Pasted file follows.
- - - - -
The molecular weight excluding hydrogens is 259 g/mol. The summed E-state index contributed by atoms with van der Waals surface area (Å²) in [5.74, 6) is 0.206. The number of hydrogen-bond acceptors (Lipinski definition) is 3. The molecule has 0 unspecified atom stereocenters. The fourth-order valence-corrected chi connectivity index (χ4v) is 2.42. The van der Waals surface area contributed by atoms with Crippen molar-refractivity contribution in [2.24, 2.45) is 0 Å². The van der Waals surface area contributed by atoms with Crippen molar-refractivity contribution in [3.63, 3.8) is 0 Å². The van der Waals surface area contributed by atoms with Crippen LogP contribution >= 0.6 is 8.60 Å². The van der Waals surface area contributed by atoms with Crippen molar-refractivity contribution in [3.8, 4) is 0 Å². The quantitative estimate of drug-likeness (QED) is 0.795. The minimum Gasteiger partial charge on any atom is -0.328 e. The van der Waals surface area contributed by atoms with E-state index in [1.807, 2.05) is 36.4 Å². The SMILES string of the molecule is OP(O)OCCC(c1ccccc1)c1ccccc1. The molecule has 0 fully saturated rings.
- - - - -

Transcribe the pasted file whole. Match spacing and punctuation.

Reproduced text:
The molecular weight excluding hydrogens is 259 g/mol. The summed E-state index contributed by atoms with van der Waals surface area (Å²) in [5.74, 6) is 0.206. The number of hydrogen-bond acceptors (Lipinski definition) is 3. The molecule has 0 unspecified atom stereocenters. The fourth-order valence-corrected chi connectivity index (χ4v) is 2.42. The van der Waals surface area contributed by atoms with Crippen molar-refractivity contribution in [2.24, 2.45) is 0 Å². The van der Waals surface area contributed by atoms with Crippen molar-refractivity contribution in [3.63, 3.8) is 0 Å². The van der Waals surface area contributed by atoms with Crippen LogP contribution >= 0.6 is 8.60 Å². The van der Waals surface area contributed by atoms with Crippen molar-refractivity contribution in [3.8, 4) is 0 Å². The quantitative estimate of drug-likeness (QED) is 0.795. The minimum Gasteiger partial charge on any atom is -0.328 e. The van der Waals surface area contributed by atoms with E-state index in [1.807, 2.05) is 36.4 Å². The SMILES string of the molecule is OP(O)OCCC(c1ccccc1)c1ccccc1. The molecule has 0 fully saturated rings.